In New Jersey, Gov. Phil Murphy urged residents in the counties under the disaster declaration — Gloucester, Bergen, Hunterdon, Middlesex, Passaic, and Somerset — to apply for the direct federal aid at disasterassistance.gov or by calling 1-800-621-3362.
The state is working to expedite additional disaster assessments, and Murphy asked residents outside of the six counties to report storm damage at nj.gov/ida. That not only will help the state make the case for aid to the federal government, he said, but will also expedite people’s claims if the disaster declaration is granted for their area.
Noting that all 27 deaths reported in New Jersey occurred in floods, not tornadoes, Murphy asked residents to stay home if the bad weather forecast for the region Wednesday night materialized.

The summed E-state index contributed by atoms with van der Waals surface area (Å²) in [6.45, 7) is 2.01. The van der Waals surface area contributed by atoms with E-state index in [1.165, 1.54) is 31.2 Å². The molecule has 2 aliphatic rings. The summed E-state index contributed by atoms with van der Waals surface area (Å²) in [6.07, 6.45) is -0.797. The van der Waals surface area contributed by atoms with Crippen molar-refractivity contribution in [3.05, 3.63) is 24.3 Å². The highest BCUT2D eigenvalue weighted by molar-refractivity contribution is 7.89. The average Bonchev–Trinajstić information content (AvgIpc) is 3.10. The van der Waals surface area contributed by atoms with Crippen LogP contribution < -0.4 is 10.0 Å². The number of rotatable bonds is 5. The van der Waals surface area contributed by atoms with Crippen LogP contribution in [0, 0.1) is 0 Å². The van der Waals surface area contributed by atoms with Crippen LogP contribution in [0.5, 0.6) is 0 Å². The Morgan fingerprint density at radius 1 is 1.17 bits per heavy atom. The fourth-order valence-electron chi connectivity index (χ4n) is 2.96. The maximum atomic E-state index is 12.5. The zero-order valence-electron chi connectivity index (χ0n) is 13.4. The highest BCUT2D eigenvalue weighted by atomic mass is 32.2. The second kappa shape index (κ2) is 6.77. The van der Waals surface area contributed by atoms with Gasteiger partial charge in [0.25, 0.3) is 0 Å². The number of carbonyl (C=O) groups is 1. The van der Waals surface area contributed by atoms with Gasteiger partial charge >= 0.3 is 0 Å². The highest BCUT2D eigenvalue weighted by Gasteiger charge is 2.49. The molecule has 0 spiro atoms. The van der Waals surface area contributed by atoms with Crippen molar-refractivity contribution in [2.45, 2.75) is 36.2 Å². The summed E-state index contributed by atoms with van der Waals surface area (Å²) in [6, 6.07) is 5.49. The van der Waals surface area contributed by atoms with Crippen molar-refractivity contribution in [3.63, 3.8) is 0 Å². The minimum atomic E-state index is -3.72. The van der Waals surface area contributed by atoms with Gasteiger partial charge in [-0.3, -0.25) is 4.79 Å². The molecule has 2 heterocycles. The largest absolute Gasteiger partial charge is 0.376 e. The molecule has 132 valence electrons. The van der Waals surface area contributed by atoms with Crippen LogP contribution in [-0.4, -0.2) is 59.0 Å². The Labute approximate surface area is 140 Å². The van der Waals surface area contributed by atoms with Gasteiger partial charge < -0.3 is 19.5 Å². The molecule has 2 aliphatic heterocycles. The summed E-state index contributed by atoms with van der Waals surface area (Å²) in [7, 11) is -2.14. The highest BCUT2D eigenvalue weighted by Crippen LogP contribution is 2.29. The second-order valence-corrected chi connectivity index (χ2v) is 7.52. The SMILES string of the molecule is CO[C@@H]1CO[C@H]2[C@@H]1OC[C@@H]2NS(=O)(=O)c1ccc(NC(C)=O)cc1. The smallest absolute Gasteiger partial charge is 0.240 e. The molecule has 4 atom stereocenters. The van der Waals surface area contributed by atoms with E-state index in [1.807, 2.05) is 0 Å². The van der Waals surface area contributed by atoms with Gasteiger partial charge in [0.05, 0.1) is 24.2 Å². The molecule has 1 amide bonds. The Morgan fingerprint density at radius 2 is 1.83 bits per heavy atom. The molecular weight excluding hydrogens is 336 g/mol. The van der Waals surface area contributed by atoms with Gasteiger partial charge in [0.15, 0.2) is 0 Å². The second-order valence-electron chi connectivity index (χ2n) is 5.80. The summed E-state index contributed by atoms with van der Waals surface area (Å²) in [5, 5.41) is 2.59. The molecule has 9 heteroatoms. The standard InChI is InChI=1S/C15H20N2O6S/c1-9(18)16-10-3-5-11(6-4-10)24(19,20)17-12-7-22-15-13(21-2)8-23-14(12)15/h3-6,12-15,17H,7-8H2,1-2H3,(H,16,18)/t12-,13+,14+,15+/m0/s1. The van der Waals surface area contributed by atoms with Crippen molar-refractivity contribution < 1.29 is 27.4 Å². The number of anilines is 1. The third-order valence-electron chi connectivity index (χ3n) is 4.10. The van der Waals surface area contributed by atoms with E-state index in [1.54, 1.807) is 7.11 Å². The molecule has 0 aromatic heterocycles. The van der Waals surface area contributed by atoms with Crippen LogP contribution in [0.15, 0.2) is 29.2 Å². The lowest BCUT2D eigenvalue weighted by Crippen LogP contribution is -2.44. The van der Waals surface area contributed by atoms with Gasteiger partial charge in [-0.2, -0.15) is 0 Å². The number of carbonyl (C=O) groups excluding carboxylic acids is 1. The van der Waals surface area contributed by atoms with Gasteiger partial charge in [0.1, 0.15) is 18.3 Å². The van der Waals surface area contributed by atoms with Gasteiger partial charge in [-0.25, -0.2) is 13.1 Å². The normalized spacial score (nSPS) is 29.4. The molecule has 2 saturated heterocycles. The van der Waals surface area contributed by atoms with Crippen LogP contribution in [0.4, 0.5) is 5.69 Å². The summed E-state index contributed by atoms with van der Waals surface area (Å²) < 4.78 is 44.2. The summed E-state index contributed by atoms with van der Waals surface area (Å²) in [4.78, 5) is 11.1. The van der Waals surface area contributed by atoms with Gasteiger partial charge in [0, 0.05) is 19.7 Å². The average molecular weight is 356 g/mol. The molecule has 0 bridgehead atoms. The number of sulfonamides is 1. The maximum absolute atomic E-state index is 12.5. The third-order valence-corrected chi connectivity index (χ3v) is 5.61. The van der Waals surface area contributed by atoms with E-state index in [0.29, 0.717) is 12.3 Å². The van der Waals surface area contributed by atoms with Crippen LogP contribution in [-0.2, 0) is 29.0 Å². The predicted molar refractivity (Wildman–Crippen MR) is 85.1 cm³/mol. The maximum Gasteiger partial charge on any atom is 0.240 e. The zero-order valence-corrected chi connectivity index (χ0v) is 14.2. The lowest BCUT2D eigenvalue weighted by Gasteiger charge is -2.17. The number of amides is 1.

“We’re not entirely out of the woods. I can’t even believe we’re talking about this, so here goes: We are at risk for some severe storms this evening,” Murphy said. “If your phone goes off with a flash flood or tornado warning, take it seriously. Do not try to go out in any storm.”
Back in Bridgeport, Wolf stopped and talked to residents on the mud-stained streets as generators buzzed. As in other towns across the region, high-water marks were still visible on homes and businesses around the area. Dumpsters filled with home debris and soaked personal belongings lined the streets.
“It was our little paradise,” said David Fletcher, who just moved in a year ago to a house on Front Street with a backyard and aboveground pool. He told Wolf he just learned recently his renter’s insurance doesn’t cover natural disasters.
Elliot Palmer, 58, and his cat, Juice, were evacuated by boat in the middle of the night, among 75 boat rescues and 300 evacuations in Bridgeport during the storm. With Juice riding along in a backpack, Palmer showed the governor his ruined home.
Said Palmer, “When you work for something, to see it all gone in the blink of an eye — it hurts.”
Staff writers Erin McCarthy, Oona Goodin-Smith, and Laura McCrystal contributed to this article.